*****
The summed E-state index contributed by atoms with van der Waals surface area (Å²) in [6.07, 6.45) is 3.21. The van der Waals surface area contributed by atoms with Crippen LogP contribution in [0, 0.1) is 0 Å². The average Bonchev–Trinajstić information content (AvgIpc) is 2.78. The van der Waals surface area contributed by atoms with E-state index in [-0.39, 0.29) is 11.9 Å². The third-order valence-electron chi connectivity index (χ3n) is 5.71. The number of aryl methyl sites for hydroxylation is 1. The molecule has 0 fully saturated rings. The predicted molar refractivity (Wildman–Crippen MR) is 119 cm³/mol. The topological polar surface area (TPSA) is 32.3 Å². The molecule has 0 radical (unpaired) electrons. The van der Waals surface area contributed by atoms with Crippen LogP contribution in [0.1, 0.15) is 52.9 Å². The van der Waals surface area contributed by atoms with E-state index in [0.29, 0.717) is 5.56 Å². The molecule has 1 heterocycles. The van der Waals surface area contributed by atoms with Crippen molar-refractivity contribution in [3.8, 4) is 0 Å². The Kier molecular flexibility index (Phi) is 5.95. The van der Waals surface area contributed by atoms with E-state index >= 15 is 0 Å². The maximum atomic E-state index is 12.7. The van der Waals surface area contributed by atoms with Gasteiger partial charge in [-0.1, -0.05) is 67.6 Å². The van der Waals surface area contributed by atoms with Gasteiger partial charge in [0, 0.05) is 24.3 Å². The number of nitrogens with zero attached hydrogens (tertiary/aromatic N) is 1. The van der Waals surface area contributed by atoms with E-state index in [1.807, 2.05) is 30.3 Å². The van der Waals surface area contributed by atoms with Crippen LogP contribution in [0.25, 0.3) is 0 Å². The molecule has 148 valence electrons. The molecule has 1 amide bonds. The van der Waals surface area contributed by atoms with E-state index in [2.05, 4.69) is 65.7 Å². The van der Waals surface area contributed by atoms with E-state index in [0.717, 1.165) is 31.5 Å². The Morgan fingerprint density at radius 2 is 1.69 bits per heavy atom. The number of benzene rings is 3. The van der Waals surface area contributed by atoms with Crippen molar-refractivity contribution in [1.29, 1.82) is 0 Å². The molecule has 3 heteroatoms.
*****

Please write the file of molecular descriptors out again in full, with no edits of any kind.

The summed E-state index contributed by atoms with van der Waals surface area (Å²) in [6.07, 6.45) is 3.21. The van der Waals surface area contributed by atoms with Crippen LogP contribution in [0, 0.1) is 0 Å². The average Bonchev–Trinajstić information content (AvgIpc) is 2.78. The van der Waals surface area contributed by atoms with E-state index in [-0.39, 0.29) is 11.9 Å². The third-order valence-electron chi connectivity index (χ3n) is 5.71. The number of aryl methyl sites for hydroxylation is 1. The molecule has 0 fully saturated rings. The predicted molar refractivity (Wildman–Crippen MR) is 119 cm³/mol. The topological polar surface area (TPSA) is 32.3 Å². The molecule has 0 radical (unpaired) electrons. The van der Waals surface area contributed by atoms with Crippen LogP contribution in [0.1, 0.15) is 52.9 Å². The van der Waals surface area contributed by atoms with E-state index in [0.29, 0.717) is 5.56 Å². The molecule has 1 heterocycles. The van der Waals surface area contributed by atoms with Crippen molar-refractivity contribution in [3.8, 4) is 0 Å². The Kier molecular flexibility index (Phi) is 5.95. The van der Waals surface area contributed by atoms with E-state index >= 15 is 0 Å². The maximum atomic E-state index is 12.7. The van der Waals surface area contributed by atoms with Gasteiger partial charge in [-0.1, -0.05) is 67.6 Å². The van der Waals surface area contributed by atoms with Gasteiger partial charge in [0, 0.05) is 24.3 Å². The number of nitrogens with zero attached hydrogens (tertiary/aromatic N) is 1. The van der Waals surface area contributed by atoms with E-state index in [1.807, 2.05) is 30.3 Å². The van der Waals surface area contributed by atoms with Crippen LogP contribution in [0.25, 0.3) is 0 Å². The molecule has 148 valence electrons. The molecule has 1 amide bonds. The van der Waals surface area contributed by atoms with E-state index in [2.05, 4.69) is 65.7 Å². The van der Waals surface area contributed by atoms with E-state index in [0.717, 1.165) is 31.5 Å². The Morgan fingerprint density at radius 2 is 1.69 bits per heavy atom. The number of benzene rings is 3. The van der Waals surface area contributed by atoms with Crippen molar-refractivity contribution in [1.29, 1.82) is 0 Å². The molecule has 3 heteroatoms.